I have a difficult three-year old. He’s been difficult since around 18 months. And I don’t mean like won’t eat his peas difficult. I mean screaming, biting, hitting, kicking, tantrums that blow your hair back like one of those speaker commercials difficult. I have been glared at by old ladies and spoken to at the library. I have had days that were so bad, that by the evening my ears were ringing. I am fond of saying if he had been kid number one, he would have been an only child.
In looking for some help to move him through this phase, I did an online quiz at parenting site. He came back categorized as “Spirited” (which I can only assume is shorthand for “Possessed by an Evil One.” Perhaps I should have been suspicious when his score was 666).
So, I moved on looking for some helpful advice somewhere. I talked to some parents with grown-up children asking if any of them had had a child that was more difficult than the others. I got “Oh, no, all my kids were great, really no problem at all.” (Screw off!) and “Just bite him back, that’ll stop him.” (Very helpful) and then one woman cheerfully owned up to her second child being particularly difficult (I love you Vicky). Her description sounded very much like my child. She said that someone had told her that she had to find something she liked about him, but at that point she couldn’t think of very much. So, she used to say to him every day—and this still cracks me up every time I think about it—
I like your hair.
To this day, she says her grown up son (by the way, he turned out okay, he’s married and has a good job – thank God there’s hope) takes extra pride in his great hair. I think there’s lots more she like about him these days, but I can sure understand where she was.
So, I tried it. The first time, my Difficult One stopped what he was doing, touched his hair almost like he thought I said there was something crawling in his hair, smiled and then giggled. We’ve kept doing it adding in his eyes and his belly button and his smile. And now, he reciprocates by liking my hair too. If nothing else it cracks me up so much that I stop taking his difficult-ness so seriously. And he now takes it as his due (in a good way). I tell him “I like your hair.” He touches his hair and solemnly says “yep” Like that’s just who he is, the toddler with the great hair.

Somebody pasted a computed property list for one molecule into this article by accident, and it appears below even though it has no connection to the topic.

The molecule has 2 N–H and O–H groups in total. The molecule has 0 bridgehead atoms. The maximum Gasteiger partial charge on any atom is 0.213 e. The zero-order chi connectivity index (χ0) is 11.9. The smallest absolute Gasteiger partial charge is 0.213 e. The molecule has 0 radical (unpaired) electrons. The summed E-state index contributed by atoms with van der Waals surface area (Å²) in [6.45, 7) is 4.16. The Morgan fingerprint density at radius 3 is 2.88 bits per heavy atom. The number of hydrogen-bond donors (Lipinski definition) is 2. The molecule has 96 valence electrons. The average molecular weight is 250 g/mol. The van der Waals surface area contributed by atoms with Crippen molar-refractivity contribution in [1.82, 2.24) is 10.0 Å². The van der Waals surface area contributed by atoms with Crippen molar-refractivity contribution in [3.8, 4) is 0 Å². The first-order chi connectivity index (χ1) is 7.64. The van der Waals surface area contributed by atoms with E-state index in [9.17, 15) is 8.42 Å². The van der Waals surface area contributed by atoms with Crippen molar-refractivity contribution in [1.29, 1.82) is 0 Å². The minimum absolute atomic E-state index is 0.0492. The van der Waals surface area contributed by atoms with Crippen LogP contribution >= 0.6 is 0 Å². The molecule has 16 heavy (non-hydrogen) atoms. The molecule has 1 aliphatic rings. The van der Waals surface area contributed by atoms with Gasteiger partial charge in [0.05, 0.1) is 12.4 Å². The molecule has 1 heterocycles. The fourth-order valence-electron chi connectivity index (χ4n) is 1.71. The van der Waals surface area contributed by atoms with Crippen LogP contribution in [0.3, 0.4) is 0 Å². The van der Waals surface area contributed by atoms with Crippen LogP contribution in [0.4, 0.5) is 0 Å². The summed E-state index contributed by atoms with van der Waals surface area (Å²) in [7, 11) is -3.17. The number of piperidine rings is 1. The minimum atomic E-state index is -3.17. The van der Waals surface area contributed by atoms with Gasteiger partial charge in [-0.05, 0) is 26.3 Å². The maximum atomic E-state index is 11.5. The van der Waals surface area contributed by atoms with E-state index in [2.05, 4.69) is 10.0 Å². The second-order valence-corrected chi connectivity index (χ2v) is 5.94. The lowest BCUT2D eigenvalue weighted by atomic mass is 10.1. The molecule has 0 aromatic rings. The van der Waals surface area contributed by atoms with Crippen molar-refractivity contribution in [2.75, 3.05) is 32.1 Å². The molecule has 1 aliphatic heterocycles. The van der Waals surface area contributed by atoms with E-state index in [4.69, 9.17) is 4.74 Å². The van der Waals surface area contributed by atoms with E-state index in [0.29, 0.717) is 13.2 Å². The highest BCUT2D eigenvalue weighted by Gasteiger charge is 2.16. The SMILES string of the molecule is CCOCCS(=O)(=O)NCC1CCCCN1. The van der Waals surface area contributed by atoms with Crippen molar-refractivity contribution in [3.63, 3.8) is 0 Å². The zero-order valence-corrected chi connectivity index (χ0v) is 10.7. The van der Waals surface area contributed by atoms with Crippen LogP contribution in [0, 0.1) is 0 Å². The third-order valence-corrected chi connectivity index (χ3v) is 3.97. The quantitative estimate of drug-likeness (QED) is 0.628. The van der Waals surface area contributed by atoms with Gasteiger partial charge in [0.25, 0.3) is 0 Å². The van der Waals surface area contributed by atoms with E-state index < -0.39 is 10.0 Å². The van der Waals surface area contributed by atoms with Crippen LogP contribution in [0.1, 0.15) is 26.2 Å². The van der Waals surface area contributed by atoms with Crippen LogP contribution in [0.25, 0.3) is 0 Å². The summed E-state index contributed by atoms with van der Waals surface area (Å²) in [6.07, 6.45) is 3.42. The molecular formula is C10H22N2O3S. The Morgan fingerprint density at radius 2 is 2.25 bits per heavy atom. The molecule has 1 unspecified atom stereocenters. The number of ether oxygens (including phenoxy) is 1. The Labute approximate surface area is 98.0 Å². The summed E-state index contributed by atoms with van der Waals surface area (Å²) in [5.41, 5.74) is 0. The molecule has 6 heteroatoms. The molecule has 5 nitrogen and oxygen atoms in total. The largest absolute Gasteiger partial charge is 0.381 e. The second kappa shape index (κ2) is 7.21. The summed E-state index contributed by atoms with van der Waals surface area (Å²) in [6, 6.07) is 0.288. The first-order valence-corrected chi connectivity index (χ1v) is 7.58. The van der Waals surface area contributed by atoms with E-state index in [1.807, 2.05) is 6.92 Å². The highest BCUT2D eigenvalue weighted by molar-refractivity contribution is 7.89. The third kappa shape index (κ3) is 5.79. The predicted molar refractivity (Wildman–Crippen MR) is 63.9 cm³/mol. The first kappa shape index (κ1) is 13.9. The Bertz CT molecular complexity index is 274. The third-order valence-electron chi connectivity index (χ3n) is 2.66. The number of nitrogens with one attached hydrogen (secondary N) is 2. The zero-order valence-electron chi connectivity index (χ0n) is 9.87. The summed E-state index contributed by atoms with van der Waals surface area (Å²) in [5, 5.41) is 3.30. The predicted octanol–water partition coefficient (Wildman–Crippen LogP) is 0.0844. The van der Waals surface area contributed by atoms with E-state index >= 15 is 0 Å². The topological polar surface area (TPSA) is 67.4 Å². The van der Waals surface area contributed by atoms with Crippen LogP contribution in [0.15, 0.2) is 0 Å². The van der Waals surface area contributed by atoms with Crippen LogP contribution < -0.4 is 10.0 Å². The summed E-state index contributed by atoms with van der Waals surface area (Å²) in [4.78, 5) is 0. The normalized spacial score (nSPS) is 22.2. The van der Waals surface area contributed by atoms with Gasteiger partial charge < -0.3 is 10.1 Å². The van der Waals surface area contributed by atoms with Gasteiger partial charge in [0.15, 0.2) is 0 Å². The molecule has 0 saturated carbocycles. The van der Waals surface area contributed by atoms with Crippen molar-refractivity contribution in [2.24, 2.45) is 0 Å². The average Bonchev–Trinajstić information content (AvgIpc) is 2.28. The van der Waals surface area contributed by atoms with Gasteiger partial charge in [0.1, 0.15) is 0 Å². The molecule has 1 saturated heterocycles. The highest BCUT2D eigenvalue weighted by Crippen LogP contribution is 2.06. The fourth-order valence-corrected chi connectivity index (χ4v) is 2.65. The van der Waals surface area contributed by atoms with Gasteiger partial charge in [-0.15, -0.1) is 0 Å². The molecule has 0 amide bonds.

Someone told me something similar that she learned from a homeschooling guru (thank you Kate). The author in teaching her son, in desperation at a math paper that was almost illegible, picked out one number and said “I like your four.” And that paved the way for some great learning that day as the child then tried to make his numbers as good as that one she liked.
I remember working with a new music director who I didn’t know all that well. At our first rehearsal together, after nervously singing through my song, which I only knew in a half-baked way, he stopped and said “I love your voice.” Well, I would have done almost anything for him after that.
So, here’s the life lesson: acknowledge the smallest millimeter that your child (your employee, your student, your co-worker, a fellow human being) has come towards you (or in some good direction) because as human beings we are just more inclined to go in the direction of praise, reward and love. It’s a simple lesson really. I wonder why it’s so hard to learn?
And I have a great title should I ever deign to write a parenting book “I Like Your Hair. Parenting on the Edge.”